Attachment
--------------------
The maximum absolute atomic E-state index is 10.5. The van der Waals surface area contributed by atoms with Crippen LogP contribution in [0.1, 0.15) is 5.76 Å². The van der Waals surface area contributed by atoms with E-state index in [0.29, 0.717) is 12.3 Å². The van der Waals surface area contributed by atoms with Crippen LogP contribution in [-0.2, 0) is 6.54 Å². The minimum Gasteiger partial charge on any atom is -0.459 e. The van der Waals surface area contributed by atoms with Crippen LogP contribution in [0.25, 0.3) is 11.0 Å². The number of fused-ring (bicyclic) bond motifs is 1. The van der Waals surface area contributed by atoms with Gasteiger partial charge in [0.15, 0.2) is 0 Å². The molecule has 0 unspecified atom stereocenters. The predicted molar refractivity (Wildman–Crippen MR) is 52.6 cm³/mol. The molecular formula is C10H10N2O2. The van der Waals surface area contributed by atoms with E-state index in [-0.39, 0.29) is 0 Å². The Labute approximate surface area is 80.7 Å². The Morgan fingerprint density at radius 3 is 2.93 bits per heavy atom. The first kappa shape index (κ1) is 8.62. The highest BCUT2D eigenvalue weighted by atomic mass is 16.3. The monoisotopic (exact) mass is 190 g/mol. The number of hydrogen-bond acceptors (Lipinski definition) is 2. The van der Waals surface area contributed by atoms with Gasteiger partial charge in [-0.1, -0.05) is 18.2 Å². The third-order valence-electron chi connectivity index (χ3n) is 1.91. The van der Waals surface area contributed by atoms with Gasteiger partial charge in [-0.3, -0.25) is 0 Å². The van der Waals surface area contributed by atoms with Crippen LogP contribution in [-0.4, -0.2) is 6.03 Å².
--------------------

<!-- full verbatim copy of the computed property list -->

The maximum absolute atomic E-state index is 10.5. The van der Waals surface area contributed by atoms with Crippen LogP contribution in [0.1, 0.15) is 5.76 Å². The van der Waals surface area contributed by atoms with E-state index in [0.29, 0.717) is 12.3 Å². The van der Waals surface area contributed by atoms with Crippen LogP contribution in [-0.2, 0) is 6.54 Å². The minimum Gasteiger partial charge on any atom is -0.459 e. The van der Waals surface area contributed by atoms with Crippen LogP contribution in [0.25, 0.3) is 11.0 Å². The number of fused-ring (bicyclic) bond motifs is 1. The van der Waals surface area contributed by atoms with Gasteiger partial charge in [0.15, 0.2) is 0 Å². The molecule has 0 unspecified atom stereocenters. The predicted molar refractivity (Wildman–Crippen MR) is 52.6 cm³/mol. The molecular formula is C10H10N2O2. The van der Waals surface area contributed by atoms with E-state index in [-0.39, 0.29) is 0 Å². The Labute approximate surface area is 80.7 Å². The Morgan fingerprint density at radius 3 is 2.93 bits per heavy atom. The first kappa shape index (κ1) is 8.62. The highest BCUT2D eigenvalue weighted by atomic mass is 16.3. The monoisotopic (exact) mass is 190 g/mol. The number of hydrogen-bond acceptors (Lipinski definition) is 2. The van der Waals surface area contributed by atoms with Gasteiger partial charge in [-0.1, -0.05) is 18.2 Å². The third-order valence-electron chi connectivity index (χ3n) is 1.91. The van der Waals surface area contributed by atoms with Gasteiger partial charge in [-0.3, -0.25) is 0 Å². The van der Waals surface area contributed by atoms with Crippen LogP contribution in [-0.4, -0.2) is 6.03 Å².